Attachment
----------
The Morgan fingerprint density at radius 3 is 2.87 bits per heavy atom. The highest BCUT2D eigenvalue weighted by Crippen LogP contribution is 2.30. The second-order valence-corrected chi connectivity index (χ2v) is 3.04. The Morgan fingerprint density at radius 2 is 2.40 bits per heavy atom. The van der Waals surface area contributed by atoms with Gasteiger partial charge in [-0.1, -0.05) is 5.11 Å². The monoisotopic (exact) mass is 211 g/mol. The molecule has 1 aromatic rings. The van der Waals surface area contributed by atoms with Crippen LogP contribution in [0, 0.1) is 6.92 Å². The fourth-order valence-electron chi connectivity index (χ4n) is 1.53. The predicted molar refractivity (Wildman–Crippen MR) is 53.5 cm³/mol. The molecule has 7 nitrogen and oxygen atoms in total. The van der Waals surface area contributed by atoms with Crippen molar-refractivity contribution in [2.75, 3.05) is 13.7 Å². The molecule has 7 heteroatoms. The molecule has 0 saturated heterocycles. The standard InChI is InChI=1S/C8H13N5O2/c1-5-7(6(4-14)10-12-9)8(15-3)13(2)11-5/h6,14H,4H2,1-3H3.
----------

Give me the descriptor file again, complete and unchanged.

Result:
The Morgan fingerprint density at radius 3 is 2.87 bits per heavy atom. The highest BCUT2D eigenvalue weighted by Crippen LogP contribution is 2.30. The second-order valence-corrected chi connectivity index (χ2v) is 3.04. The Morgan fingerprint density at radius 2 is 2.40 bits per heavy atom. The van der Waals surface area contributed by atoms with Gasteiger partial charge in [-0.1, -0.05) is 5.11 Å². The monoisotopic (exact) mass is 211 g/mol. The molecule has 1 aromatic rings. The van der Waals surface area contributed by atoms with Crippen LogP contribution in [0, 0.1) is 6.92 Å². The fourth-order valence-electron chi connectivity index (χ4n) is 1.53. The predicted molar refractivity (Wildman–Crippen MR) is 53.5 cm³/mol. The molecule has 7 nitrogen and oxygen atoms in total. The van der Waals surface area contributed by atoms with Crippen molar-refractivity contribution in [2.75, 3.05) is 13.7 Å². The molecule has 7 heteroatoms. The molecule has 0 saturated heterocycles. The standard InChI is InChI=1S/C8H13N5O2/c1-5-7(6(4-14)10-12-9)8(15-3)13(2)11-5/h6,14H,4H2,1-3H3.